Analysis of microsatellites in the vulnerable orchid gastrodia flavilabella: The development of microsatellite markers, And cross-species amplification in gastrodia

Chi Chu Tsai, Pei Yin Wu, Chia Chi Kuo, Min Chun Huang, Sheng Kun Yu, Tsai Wen Hsu, Tzen Yuh Chiang, Yu Chung Chiang

Research output: Contribution to journalArticlepeer-review

6 Citations (Scopus)

Abstract

Background: Gastrodia flabilabella is a mycoheterotrophic orchid that obtains carbohydrates and nutrients from its symbiotic mycorrhizal fungi. The species is an endemic and vulnerable species enlisted in the “A Preliminary Red List of Taiwanese Vascular Plants” according to the IUCN Red List Categories and Criteria Version 3.1. G. flabilabella dwells the underground of broadleaf and coniferous forest with richness litter. Based on herbarium records, this species is distributed in central Taiwan. Twenty eight microsatellite loci were developed in G. flabilabella and were tested for cross-species amplification in additional taxa of G. confusoides, G. elata, and G. javanica. We estimated the genetic variation that is valuable for conservation management and the development of the molecular identification system for G. elata, a traditional Chinese medicine herb. Results: Microsatellite primer sets were developed from G. flabilabella using the modified AFLP and magnetic bead enrichment method. In total, 257 microsatellite loci were obtained from a magnetic bead enrichment SSR library. Of the 28 microsatellite loci, 16 were polymorphic, in which the number of alleles ranged from 2 to 15, with the observed heterozygosity ranging from 0.02 to 1.00. In total, 15, 13, and 7 of the loci were found to be interspecifically amplifiable to G. confusoides, G. elata, and G. javanica, respectively. Conclusions: Amplifiable and transferable microsatellite loci are potentially useful for future studies in investigating intraspecific genetic variation, reconstructing phylogeographic patterns among closely related species, and establishing the standard operating system of molecular identification in Gastrodia.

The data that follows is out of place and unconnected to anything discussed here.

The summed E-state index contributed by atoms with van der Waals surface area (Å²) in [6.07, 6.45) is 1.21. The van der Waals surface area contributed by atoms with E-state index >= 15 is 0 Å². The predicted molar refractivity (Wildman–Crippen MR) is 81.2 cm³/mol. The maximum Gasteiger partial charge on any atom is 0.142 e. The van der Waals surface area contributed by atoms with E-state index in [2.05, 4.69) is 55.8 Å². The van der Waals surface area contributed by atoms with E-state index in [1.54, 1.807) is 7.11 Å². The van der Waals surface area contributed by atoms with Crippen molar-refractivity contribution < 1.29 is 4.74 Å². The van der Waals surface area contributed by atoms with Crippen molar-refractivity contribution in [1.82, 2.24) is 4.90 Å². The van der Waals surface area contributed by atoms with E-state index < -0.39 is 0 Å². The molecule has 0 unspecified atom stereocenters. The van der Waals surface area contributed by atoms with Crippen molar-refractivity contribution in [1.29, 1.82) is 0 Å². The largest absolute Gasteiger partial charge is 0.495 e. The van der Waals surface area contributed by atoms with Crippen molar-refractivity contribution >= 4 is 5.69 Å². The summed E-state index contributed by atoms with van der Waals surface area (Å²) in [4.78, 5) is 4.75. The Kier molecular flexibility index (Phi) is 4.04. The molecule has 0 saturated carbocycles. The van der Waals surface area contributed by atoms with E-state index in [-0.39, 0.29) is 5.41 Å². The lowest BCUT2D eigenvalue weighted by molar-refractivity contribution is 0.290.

Original languageEnglish
Article number72
Pages (from-to)1-9
Number of pages9
JournalBotanical Studies
Volume55
Issue number1
DOIs
Publication statusPublished - 2014

All Science Journal Classification (ASJC) codes

  • Plant Science

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